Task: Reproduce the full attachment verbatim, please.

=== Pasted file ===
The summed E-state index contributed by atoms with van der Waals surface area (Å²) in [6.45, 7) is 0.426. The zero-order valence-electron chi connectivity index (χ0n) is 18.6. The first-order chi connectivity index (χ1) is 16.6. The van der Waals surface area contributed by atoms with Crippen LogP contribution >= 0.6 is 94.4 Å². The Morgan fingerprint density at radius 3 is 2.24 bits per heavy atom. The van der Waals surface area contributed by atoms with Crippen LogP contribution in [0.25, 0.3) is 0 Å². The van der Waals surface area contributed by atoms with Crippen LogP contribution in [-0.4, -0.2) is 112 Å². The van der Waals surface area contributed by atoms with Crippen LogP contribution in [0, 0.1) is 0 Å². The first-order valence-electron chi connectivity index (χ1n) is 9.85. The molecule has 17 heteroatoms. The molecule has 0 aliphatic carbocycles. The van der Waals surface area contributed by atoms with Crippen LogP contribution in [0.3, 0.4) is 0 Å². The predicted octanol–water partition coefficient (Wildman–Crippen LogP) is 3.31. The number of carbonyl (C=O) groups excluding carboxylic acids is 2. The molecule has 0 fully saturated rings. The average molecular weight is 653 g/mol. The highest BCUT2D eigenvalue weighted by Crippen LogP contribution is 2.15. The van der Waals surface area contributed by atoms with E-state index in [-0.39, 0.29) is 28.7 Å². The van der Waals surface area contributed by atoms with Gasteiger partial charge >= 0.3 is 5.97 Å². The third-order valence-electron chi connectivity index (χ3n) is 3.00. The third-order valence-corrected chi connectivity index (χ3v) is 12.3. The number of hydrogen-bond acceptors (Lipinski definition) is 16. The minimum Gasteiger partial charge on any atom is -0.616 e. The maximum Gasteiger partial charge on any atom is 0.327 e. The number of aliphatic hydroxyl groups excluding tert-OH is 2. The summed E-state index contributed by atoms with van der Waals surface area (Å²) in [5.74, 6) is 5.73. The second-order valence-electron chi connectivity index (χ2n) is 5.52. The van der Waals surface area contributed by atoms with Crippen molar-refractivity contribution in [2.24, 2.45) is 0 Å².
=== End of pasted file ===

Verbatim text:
The summed E-state index contributed by atoms with van der Waals surface area (Å²) in [6.45, 7) is 0.426. The zero-order valence-electron chi connectivity index (χ0n) is 18.6. The first-order chi connectivity index (χ1) is 16.6. The van der Waals surface area contributed by atoms with Crippen LogP contribution >= 0.6 is 94.4 Å². The Morgan fingerprint density at radius 3 is 2.24 bits per heavy atom. The van der Waals surface area contributed by atoms with Crippen LogP contribution in [0.25, 0.3) is 0 Å². The van der Waals surface area contributed by atoms with Crippen LogP contribution in [-0.4, -0.2) is 112 Å². The van der Waals surface area contributed by atoms with Crippen LogP contribution in [0, 0.1) is 0 Å². The first-order valence-electron chi connectivity index (χ1n) is 9.85. The molecule has 17 heteroatoms. The molecule has 0 aliphatic carbocycles. The van der Waals surface area contributed by atoms with Crippen LogP contribution in [0.3, 0.4) is 0 Å². The predicted octanol–water partition coefficient (Wildman–Crippen LogP) is 3.31. The number of carbonyl (C=O) groups excluding carboxylic acids is 2. The molecule has 0 fully saturated rings. The average molecular weight is 653 g/mol. The highest BCUT2D eigenvalue weighted by Crippen LogP contribution is 2.15. The van der Waals surface area contributed by atoms with E-state index in [-0.39, 0.29) is 28.7 Å². The van der Waals surface area contributed by atoms with Gasteiger partial charge >= 0.3 is 5.97 Å². The third-order valence-electron chi connectivity index (χ3n) is 3.00. The third-order valence-corrected chi connectivity index (χ3v) is 12.3. The number of hydrogen-bond acceptors (Lipinski definition) is 16. The minimum Gasteiger partial charge on any atom is -0.616 e. The maximum Gasteiger partial charge on any atom is 0.327 e. The number of aliphatic hydroxyl groups excluding tert-OH is 2. The summed E-state index contributed by atoms with van der Waals surface area (Å²) in [5.74, 6) is 5.73. The second-order valence-electron chi connectivity index (χ2n) is 5.52. The van der Waals surface area contributed by atoms with Crippen molar-refractivity contribution in [2.24, 2.45) is 0 Å².